Data start time
The earliest time represented by data in the collection.
Data duration
The time period between the first and last data in the collection, even if there are gaps in the coverage. Use 0 seconds to indicate that the collected data represent a single instant; use the value “ongoing” to indicate that addition of new data files to the Collection is ongoing.
Data file count
Data file size
The number and size of data files included directly in this collection. I.e., do not include any data files already included in cataloged child-collections. For example, if annual collections “FooBar 2012”, “FooBar 2013”, etc. are assembled into a super-collection “FooBar”, then the annual collections should have file counts and sizes, but the super-collection should not.
format
The Format of data files included in this collection. Many common formats are already defined in DatCat, but if there is no definition for the one you need, you can contribute your own Data Format object.
Geographic location (up to 4000 characters)
Network location (up to 4000 characters)
Logistic location (up to 4000 characters)
Fill in whatever is relevant to the data. For example, the network or logistic location is important to a packet trace or active probe, but a Route-Views snapshot of the global routing table doesn't really have a location. To maximize the usefulness of geographic location for searching, be complete; e.g. enter “San Diego, California, US” instead of just “San Diego”. Line breaks in these fields are preserved in display.
Platform (up to 4000 characters)
The relevant hardware, software, and OS used to collect the data in this collection. Line breaks in this field are preserved in display.
Creation process (allows markup) (up to 4000 characters)
Describe the procedure used to collect data in this collection. Ideally, include all configuration parameters, and quote command lines verbatim if possible. General information common to all data files with the same format should usually be relegated to the Data Format's description.
publication
A Publication in IMDC describes a scholarly paper, article, or other publication, but more importantly for IMDC, it organizes the data used by the publication. Thus, it can be considered a kind of specialized Collection. Like a Collection, a Publication may contain other Collection or Publication objects in order to incorporate their contents.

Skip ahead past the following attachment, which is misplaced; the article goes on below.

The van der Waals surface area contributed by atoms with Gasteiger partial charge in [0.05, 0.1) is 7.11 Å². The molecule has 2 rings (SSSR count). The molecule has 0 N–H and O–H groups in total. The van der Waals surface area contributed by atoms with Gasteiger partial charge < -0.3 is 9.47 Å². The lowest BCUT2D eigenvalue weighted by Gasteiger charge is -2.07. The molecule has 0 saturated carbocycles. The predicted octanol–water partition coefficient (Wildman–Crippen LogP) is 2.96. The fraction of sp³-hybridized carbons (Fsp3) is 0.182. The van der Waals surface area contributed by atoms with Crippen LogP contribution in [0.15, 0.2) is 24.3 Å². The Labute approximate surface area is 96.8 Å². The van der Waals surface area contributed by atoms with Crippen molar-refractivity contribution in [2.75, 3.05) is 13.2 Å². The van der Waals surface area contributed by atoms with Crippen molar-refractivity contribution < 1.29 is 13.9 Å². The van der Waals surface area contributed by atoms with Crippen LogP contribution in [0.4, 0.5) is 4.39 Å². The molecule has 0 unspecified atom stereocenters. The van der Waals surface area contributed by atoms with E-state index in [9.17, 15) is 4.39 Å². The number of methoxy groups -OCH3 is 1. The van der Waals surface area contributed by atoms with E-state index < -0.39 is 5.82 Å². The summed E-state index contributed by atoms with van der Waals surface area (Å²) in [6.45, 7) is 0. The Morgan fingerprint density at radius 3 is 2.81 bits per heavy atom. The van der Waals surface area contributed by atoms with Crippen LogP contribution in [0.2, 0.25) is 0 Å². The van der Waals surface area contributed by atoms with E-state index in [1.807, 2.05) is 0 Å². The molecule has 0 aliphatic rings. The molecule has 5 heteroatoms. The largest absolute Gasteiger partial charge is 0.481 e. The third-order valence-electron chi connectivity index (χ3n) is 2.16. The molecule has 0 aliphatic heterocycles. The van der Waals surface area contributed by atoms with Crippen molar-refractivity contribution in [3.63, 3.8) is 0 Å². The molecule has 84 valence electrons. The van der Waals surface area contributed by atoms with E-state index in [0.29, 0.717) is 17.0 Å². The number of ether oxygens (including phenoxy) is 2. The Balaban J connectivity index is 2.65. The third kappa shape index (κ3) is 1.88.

Publication title (required) (up to 128 characters)
The full title of the paper, including correct capitalization.
Publication date (required) (up to 10 characters)
The date of publication, in “YYYY”, “YYYY-MM”, or “YYYY-MM-DD” format.
Venue (required) (up to 128 characters)
The name of the conference, journal, magazine, or other venue where the publication was published. Do not include the date; there is a separate field for that.
Summary (required) (up to 800 characters)
The summary should describe the Publication in a sentence or two; it should be shorter than the abstract. The summary will appear in several places where the abstract will not: the “more information” view of Publication search results, and possibly on the Browse page.
Data description (allows markup) (up to 4000 characters)
The abstract is displayed after the summary on a publication's detail page.
Data start time
The earliest time represented by data used by the publication.
Data duration
The time period between the first and last data in the collection, even if there are gaps in the coverage. Use 0 seconds to indicate that the used Data objects represent a single instant. Unlike a Collection, a Publication's data duration should not be marked as ongoing, since a publication could not have used data that did not exist at the time of publication.
format
The Format of data files included in this collection. Many common formats are already defined in DatCat, but if there is no definition for the one you need, you can contribute your own Data Format object.
Geographic location (up to 4000 characters)
Network location (up to 4000 characters)
Logistic location (up to 4000 characters)